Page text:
A fifth of the global population was infected with swine flu during the 2009-2010 pandemic, with nearly half of them children, a new study by the WHO reveals. But despite extensive fears, it proved less deadly to people than seasonal flu.
The WHO’s report found that between 20 and 27 per cent of people worldwide caught the H1N1 virus, commonly known as swine flu, during that period.
The study revealed that those aged between five and 19 showed the greatest rate of infection, with around forty-seven per cent suffering.In contrast around 11 per cent of people aged 65 and over were infected with the virus.
To draw such conclusions researchers from the World Health Organization (WHO) and Imperial College London examined 90,000 blood samples collected during and after the pandemic from as many as 19 countries where the disease was present.
The study, published in the journal Influenza and Other Respiratory Viruses, is based on data from published and unpublished H1N1 seroepidemiological studies, scientists explained.
"This study is the result of a combined effort by more than 27 research groups worldwide, who all shared their data and experience with us to help improve our understanding of the impact the pandemic had globally," one of the authors, Maria Van Kerkhove, from Imperial College London said.
The countries from which data was gathered include: Australia, Canada, China, Finland, France, Germany, Hong Kong SAR, India, Iran, Italy, Japan, Netherlands, New Zealand, Norway, Reunion Island, Singapore, United Kingdom, United States, and Vietnam.
Seen as every time a person became infected the virus’ antibodies are produced, the research group looked for traces of antibodies to H1N1 virus in numerous blood samples to determine the rates of infection. Therefore, by simply analyzing the prevalence of people with the antibodies before and after the virus pandemic, the researchers managed to estimate the number of those who were infected. At the same time while antibodies are evidence of infection, it does not mean that the person fell ill.
Scientists believe that the low rate among older people was due to previous influenza viruses they already had in their blood. So to say, during the H1N1 pandemic, antibodies reacted to swine flu and protected them from being completely infected. Thus, in 14 percent of blood taken from that group showed the presence of such a ‘protection’.
In some countries data was not available, but researchers believe the infection rates there were likely to have been similar.
"Knowing the proportion of the population infected in different age groups and the proportion of those infected who died will help public health decision-makers plan for … pandemics," said the WHO's Anthony Mounts who helped lead the study.
The WHO declared H1N1 swine flu a pandemic in June 2009, after laboratories had identified cases in 74 countries. That status was officially lifted only in August 2010.
In 2009 the world was overwhelmed by fear and panic over the ‘deadly’ virus.
In countries like Britain or Japan travelers with flu-like symptoms weren’t allowed to disembark without a certificate.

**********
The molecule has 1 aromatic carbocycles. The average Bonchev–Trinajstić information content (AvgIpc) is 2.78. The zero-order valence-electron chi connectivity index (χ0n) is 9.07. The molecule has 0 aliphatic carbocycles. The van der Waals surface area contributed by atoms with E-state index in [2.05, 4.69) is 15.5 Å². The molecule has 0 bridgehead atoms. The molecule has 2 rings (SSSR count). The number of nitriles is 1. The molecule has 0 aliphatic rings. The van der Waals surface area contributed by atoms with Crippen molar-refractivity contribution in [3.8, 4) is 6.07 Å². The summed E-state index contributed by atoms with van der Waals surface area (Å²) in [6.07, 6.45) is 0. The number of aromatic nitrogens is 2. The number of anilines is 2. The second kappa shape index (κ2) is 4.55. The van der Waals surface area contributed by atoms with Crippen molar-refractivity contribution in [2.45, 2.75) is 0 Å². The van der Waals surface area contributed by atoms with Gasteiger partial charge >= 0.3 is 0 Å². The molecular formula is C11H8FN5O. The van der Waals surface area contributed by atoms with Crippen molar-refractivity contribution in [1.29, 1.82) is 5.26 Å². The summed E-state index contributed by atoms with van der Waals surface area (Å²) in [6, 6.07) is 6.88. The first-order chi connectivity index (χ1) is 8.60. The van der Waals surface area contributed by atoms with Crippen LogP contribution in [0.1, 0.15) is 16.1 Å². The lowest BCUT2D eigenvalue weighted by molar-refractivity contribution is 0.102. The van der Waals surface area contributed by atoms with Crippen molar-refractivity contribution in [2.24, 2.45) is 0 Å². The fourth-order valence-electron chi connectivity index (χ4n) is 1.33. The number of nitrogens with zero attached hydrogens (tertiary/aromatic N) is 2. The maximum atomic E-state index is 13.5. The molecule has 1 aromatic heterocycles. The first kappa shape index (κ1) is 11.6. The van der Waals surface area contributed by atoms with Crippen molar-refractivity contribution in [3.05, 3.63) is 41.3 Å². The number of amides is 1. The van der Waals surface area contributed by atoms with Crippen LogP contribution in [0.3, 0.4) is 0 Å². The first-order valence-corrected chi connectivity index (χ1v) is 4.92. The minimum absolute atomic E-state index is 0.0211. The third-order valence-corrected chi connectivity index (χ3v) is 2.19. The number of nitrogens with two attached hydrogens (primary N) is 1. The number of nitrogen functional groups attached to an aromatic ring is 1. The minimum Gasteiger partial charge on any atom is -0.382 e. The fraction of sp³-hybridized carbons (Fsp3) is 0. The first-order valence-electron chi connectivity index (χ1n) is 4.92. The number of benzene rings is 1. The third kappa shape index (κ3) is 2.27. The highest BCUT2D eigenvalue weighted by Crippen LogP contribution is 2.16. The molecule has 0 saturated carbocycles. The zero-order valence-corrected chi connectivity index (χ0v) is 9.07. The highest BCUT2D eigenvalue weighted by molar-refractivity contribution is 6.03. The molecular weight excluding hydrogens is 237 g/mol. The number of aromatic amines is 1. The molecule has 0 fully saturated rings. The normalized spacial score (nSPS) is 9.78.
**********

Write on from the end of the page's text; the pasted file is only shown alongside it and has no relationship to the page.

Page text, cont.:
In Tokyo’s airport passengers arriving from Mexico, where the outbreak affected many people, were screened for swine flu.
In Ukraine the spread of the virus was even depicted as a political act ahead of presidential elections as then president Viktor Yushchenko wanted to postpone the vote. It was seen by the critics as an attempt to win time to gain more support.
Critics alleged that the WHO declared the disease a "pandemic" – meaning the disease affects the population of an extensive region, multiple countries or even worldwide – after advice from doctors with close links to pharmaceutical companies as the 16-month episode sparked a surge in demand for vaccines.
Some states announced a program of mandatory swine flu vaccination for their public sector workers, sparking fears that it may become compulsory for all of their citizens and residents. The vaccine’s safety has also been also doubted. The latest report by European scientists linked the use of the vaccine to the sleep disorder narcolepsy, in some 800 children and teenagers across Europe.
More than 30 million people in 47 countries were inoculated with Pandemrix, which was produced by UK pharmaceutical firm GlaxoSmithKline (GSK) in 2009.
It took people more than a year to realize that what was supposed to be a deadly pandemic, turned out to be nothing more than a serious cold.
“Our results taken together with recent global pandemic respiratory-associated mortality estimates suggest that the case fatality ratio of the pandemic virus was approximately 0,02%," the WHO report said in June 2012.
That figure is in the low range of death tolls from annual "seasonal" flu.
The recent study is said to be crucial for better understanding of the H1N1 virus and preparing efforts to improve prediction of future pandemics.
“That's incredibly important because we know this will happen again and there is a lot of effort being put into trying to prepare now…for the next one," Maria Van Kerkhove told Reuters in a phone interview.